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# 4.4: Definite Integrals

Difficulty Level: At Grade Created by: CK-12

## Learning Objectives

• Use Riemann Sums to approximate areas under curves
• Evaluate definite integrals as limits of Riemann Sums

## Introduction

In the Lesson The Area Problem we defined the area under a curve in terms of a limit of sums.

\begin{align*} A = \lim_{n \to +\infty} S(P) = \lim_{n \to +\infty} T(P)\end{align*}

where

\begin{align*} S(P) & = \sum_1^n m_i (x_i - x_{i - 1}) = m_1 (x_1 - x_0) + m_2 (x_2 - x_1) + \ldots + m_n (x_n - x_{n - 1}), \\ T(P) & = \sum_1^n M_i (x_i - x_{i - 1}) = M_1 (x_1 - x_0) + M_2 (x_2 - x_1) + \ldots + M_n (x_n - x_{n - 1}),\end{align*}

\begin{align*}S(P),\end{align*} and \begin{align*}T(P)\end{align*} were examples of Riemann Sums. In general, Riemann Sums are of form \begin{align*} \sum_{i = 1}^n f(x_i^*) \triangle x\end{align*} where each \begin{align*}x_i^*\end{align*} is the value we use to find the length of the rectangle in the \begin{align*}i^{th}\end{align*} sub-interval. For example, we used the maximum function value in each sub-interval to find the upper sums and the minimum function in each sub-interval to find the lower sums. But since the function is continuous, we could have used any points within the sub-intervals to find the limit. Hence we can define the most general situation as follows:

Definition
If \begin{align*}f\end{align*} is continuous on \begin{align*}[a, b],\end{align*} we divide the interval \begin{align*}[a, b]\end{align*} into \begin{align*}n\end{align*} sub-intervals of equal width with \begin{align*} \triangle x = \frac{b - a} {n}\end{align*}. We let \begin{align*}x_0 = a, x_1, x_2, \ldots, x_n = b\end{align*} be the endpoints of these sub-intervals and let \begin{align*}x_1^*, x_2^*, \ldots, x_n^*\end{align*} be any sample points in these sub-intervals. Then the definite integral of \begin{align*}f\end{align*} from \begin{align*}x = a\end{align*} to \begin{align*}x = b\end{align*} is

\begin{align*} \int_a^b f(x) dx = \lim_{n \rightarrow \infty} \sum_{i = 1}^n f(x_i^*) \triangle x.\end{align*}

Example 1:

Evaluate the Riemann Sum for \begin{align*}f(x) = x^3\end{align*} from \begin{align*}x = 0\end{align*} to \begin{align*}x = 3\end{align*} using \begin{align*}n = 6\end{align*} sub-intervals and taking the sample points to be the midpoints of the sub-intervals.

Solution:

If we partition the interval \begin{align*}[0, 3]\end{align*} into \begin{align*}n = 6\end{align*} equal sub-intervals, then each sub-interval will have length \begin{align*} \frac{3 - 0} {6} = \frac{1} {2}.\end{align*} So we have \begin{align*} \triangle x =\frac{1} {2}\end{align*} and

\begin{align*} R_6 & = \sum_1^6 f(x_i^*) \triangle x = f(0.25) \triangle x + f(0.75) \triangle x + f(1.25) \triangle x + f(1.75) \triangle x + f(2.25) \triangle x + f(2.75) \triangle x \\ & = \left (\frac{1} {64}\right ) \left (\frac{1} {2}\right ) + \left (\frac{27} {64}\right ) \left (\frac{1} {2}\right ) + \left (\frac{125} {64}\right ) \left (\frac{1} {2}\right ) + \left (\frac{343} {64}\right ) \left (\frac{1} {2}\right ) + \left (\frac{729} {64}\right ) \left (\frac{1} {2}\right ) + \left (\frac{1331} {64}\right ) \left (\frac{1} {2}\right ) \\ & = \frac{2556} {64} = 39.93.\end{align*}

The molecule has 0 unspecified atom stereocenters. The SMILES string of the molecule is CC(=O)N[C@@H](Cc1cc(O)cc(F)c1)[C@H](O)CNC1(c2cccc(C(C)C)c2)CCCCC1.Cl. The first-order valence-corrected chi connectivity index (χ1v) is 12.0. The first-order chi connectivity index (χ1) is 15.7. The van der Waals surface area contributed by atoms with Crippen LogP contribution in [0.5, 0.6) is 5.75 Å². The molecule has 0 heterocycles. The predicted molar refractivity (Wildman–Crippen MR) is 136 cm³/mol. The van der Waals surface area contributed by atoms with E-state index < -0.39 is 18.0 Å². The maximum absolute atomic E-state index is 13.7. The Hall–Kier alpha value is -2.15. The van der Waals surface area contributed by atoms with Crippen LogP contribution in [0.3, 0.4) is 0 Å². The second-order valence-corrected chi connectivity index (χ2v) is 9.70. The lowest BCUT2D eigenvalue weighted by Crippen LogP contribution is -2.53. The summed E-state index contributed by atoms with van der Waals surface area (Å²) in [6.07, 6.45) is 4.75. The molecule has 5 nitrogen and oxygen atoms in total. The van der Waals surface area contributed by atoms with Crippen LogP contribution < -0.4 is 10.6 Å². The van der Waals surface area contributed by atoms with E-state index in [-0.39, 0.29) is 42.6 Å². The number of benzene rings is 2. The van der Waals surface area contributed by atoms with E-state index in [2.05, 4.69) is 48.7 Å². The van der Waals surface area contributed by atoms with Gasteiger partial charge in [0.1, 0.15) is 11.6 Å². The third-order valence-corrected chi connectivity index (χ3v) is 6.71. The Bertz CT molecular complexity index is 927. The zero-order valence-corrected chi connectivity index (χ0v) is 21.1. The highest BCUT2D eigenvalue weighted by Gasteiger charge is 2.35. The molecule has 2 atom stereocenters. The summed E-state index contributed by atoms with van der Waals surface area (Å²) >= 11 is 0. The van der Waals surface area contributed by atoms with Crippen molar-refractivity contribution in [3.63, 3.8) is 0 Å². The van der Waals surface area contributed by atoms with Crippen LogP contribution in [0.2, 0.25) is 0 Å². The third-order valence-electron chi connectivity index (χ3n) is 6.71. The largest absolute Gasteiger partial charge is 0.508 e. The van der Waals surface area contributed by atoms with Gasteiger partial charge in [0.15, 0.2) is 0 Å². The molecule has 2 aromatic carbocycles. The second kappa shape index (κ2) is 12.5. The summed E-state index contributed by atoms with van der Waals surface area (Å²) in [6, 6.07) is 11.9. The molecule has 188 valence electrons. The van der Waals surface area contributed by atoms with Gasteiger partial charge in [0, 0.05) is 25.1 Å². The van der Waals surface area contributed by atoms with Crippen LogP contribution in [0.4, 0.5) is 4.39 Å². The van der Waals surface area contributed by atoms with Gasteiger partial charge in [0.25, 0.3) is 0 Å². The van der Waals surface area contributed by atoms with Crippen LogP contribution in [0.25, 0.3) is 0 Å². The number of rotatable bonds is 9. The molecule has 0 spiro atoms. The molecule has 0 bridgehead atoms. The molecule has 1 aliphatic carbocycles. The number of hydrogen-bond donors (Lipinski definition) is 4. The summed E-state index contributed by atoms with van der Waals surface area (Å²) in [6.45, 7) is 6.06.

Now let’s compute the definite integral using our definition and also some of our summation formulas.

Example 2:

Use the definition of the definite integral to evaluate \begin{align*} \int_0^3 x^3 dx.\end{align*}

Solution:

Applying our definition, we need to find

\begin{align*} \int_0^3 x^3 dx = \lim_{n \to \infty} \sum_{i = 1}^n f(x_i^*) \triangle x.\end{align*}

We will use right endpoints to compute the integral. We first need to divide \begin{align*}[0, 3]\end{align*} into \begin{align*}n\end{align*} sub-intervals of length \begin{align*} \triangle x = \frac{3 - 0} {n} = \frac{3} {n}.\end{align*} Since we are using right endpoints, \begin{align*} x_0 = 0, x_1 = \frac{3} {n}, x_2 = \frac{6} {n}, \ldots x_i = \frac{3i} {n}.\end{align*}

So \begin{align*} \int_0^3 x^3 dx =\end{align*} \begin{align*} \lim_{n \to \infty} \sum_{i = 1}^n f(\frac{3i} {n}) (\frac{3} {n}) = \lim_{n \to \infty} \frac{3} {n} \sum_{i = 1}^n (\frac{3i} {n})^3 = \lim_{n \to \infty} \frac{3} {n} \sum_{i = 1}^n (\frac{27} {n^3})i^3 = \lim_{n \to \infty} \frac{81} {n^4} \sum_{i = 1}^n i^3.\end{align*}

Recall that \begin{align*} \sum_1^n i^3 = \left [\frac{n(n +1)} {2} \right]^2.\end{align*} By substitution, we have

\begin{align*} \int_0^3 x^3 dx = \lim_{n \to \infty} = \frac{81} {n^4} \left [\frac{n(n +1)} {2} \right]^2 = \lim_{n \to \infty} \frac{81} {4} \left [1 + \frac{1} {n} \right]^2 \to \frac{81} {4}\ \text{as}\ n \to \infty.\end{align*}

Hence

\begin{align*} \int_0^3 x^3 dx = \frac{81} {4}.\end{align*}

Before we look to try some problems, let’s make a couple of observations. First, we will soon not need to rely on the summation formula and Riemann Sums for actual computation of definite integrals. We will develop several computational strategies in order to solve a variety of problems that come up. Second, the idea of definite integrals as approximating the area under a curve can be a bit confusing since we may sometimes get results that do not make sense when interpreted as areas. For example, if we were to compute the definite integral \begin{align*} \int_{-3}^3 x^3 dx,\end{align*} then due to the symmetry of \begin{align*}f(x) = x^3\end{align*} about the origin, we would find that \begin{align*} \int_{-3}^3 x^3 dx = 0.\end{align*} This is because for every sample point \begin{align*}x_j^*,\end{align*} we also have \begin{align*}-x_j^*\end{align*} is also a sample point with \begin{align*}f(- x_j^*) = - f(x_j^*).\end{align*} Hence, it is more accurate to say that \begin{align*} \int_{-3}^3 x^3 dx\end{align*} gives us the net area between \begin{align*}x = -3\end{align*} and \begin{align*}x = 3.\end{align*} If we wanted the total area bounded by the graph and the \begin{align*}x-\end{align*}axis, then we would compute \begin{align*} 2 \int_0^3 x^3 dx = \frac{81} {2}\end{align*}.